In my capstone class for future secondary math teachers, I ask my students to come up with ideas for *engaging* their students with different topics in the secondary mathematics curriculum. In other words, the point of the assignment was not to devise a full-blown lesson plan on this topic. Instead, I asked my students to think about three different ways of getting their students interested in the topic in the first place.

I plan to share some of the best of these ideas on this blog (after asking my students’ permission, of course).

This student submission again comes from my former student Heidee Nicoll. Her topic, from Algebra: solving linear systems of inequalities.

How could you as a teacher create an activity or project that involves your topic?

I found a fun activity on a high school math teacher’s blog that makes solving systems of linear inequalities rather exciting.

Link: (https://livelovelaughteach.files.wordpress.com/2013/09/treasure-hunt1.pdf)

The students are given a map of the U.S. with a grid and axes over the top, and their goal is to find where the treasure is hidden. At the bottom of the page there are six possible places the treasure has been buried, marked by points on the map. The students identify the six coordinate points, and then use the given system of inequalities to find the buried treasure. This teacher’s worksheet has six equations, and once the students have graphed all of them, the solution contains only one of the six possible burial points. I think this activity would be very engaging and interesting for the students. Using the map of the U.S. is a good idea, since it gives them a bit of geography as well, but you could also create a map of a fictional island or continent, and use that as well. To make it even more interesting, you could have each student create their own map and system of equations, and then trade with a partner to solve.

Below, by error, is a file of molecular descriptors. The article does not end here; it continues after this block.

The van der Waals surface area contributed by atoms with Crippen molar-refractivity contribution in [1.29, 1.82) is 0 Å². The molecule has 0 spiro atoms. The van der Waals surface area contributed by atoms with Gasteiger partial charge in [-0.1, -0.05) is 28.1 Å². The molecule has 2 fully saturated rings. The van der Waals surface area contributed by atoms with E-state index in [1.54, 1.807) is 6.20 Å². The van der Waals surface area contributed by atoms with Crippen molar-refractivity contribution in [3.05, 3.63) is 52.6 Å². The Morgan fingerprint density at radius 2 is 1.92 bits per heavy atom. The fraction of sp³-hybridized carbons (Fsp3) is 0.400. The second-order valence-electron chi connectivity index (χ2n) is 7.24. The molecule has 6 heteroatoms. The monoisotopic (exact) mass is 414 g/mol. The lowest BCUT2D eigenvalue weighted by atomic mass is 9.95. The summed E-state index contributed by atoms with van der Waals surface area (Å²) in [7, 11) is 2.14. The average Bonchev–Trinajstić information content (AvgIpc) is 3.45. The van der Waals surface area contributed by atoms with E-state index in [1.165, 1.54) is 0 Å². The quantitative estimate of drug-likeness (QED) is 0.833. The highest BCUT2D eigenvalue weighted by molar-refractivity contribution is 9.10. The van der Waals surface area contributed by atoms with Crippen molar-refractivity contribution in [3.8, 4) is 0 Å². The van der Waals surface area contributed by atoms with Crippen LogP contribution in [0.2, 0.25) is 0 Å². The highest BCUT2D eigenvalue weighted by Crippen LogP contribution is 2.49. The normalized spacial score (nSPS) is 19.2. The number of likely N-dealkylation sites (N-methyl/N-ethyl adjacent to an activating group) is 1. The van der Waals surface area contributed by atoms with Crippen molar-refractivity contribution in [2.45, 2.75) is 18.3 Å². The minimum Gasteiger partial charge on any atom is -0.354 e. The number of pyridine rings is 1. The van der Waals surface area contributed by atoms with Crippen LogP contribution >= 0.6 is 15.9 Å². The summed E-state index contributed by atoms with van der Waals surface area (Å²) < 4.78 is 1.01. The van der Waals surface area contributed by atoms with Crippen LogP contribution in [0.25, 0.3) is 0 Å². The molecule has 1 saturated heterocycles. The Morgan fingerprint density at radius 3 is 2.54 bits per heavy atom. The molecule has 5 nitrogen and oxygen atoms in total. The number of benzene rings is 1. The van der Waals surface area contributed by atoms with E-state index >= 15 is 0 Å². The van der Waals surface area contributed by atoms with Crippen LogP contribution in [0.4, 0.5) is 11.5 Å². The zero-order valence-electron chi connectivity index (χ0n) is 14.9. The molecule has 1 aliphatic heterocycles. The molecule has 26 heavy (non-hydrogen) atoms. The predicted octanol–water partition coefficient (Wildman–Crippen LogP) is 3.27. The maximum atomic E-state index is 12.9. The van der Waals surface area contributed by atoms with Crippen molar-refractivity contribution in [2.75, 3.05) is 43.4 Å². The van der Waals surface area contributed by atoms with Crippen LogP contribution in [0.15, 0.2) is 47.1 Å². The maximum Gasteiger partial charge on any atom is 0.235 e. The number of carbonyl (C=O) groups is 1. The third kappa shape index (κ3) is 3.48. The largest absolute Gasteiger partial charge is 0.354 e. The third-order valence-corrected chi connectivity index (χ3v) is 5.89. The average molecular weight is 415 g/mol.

How does this topic extend what your students should have learned in previous courses?

If students have a firm understanding of inequalities as well as linear systems of equations, then they have all the pieces they need to understand linear systems of inequalities quite easily and effectively. They know how to write an inequality, how to graph it on the coordinate plane, and how to shade in the correct region. They also know the different processes whereby they can solve linear systems of equations, whether by graphing or by algebra. The main difference they would need to see is that when solving a linear system of equations, their solution is a point, whereas with a linear system of inequalities, it is a region with many, possibly infinitely many, points that fit the parameters of the system. It would be very easy to remind them of what they have learned before, possibly do a little review if need be, and then make the connection to systems of inequalities and show them that it is not something completely different, but is simply an extension of what they have learned before.

How can technology be used effectively to engage students with this topic?

Graphing calculators are sufficiently effective when working with linear systems of equations, but when working with inequalities, they are rather limited in what they can help students visualize. They can only do ≥, not just >, and have the same problem with <. It is also difficult to see the regions if you have multiple inequalities because the screen has no color. This link is an online graphing calculator that has several options for inequalities: https://www.desmos.com/calculator. You can choose any inequality, <, >, ≤, or ≥, type in several equations or inequalities, and the regions show up on the graph in different colors, making it easier to find the solution region. Another feature of the graphing calculator is that the equations or inequalities do not have to be in the form of y=. You can type in something like 3x+2y<7 or solve for y and then type it in. I would use this graphing calculator to help students visualize the systems of inequalities, and see the solution. When working with more than two inequalities, I would add just one region at a time to the graph, which you can do in this graphing calculator by clicking the equation on or off, so the students could keep track of what was going on.

References

Live.Love.Laugh.Teach. Blog by Mrs. Graves. https://livelovelaughteach.wordpress.com/category/linear-inequalities/

Graphing calculator https://www.desmos.com/calculator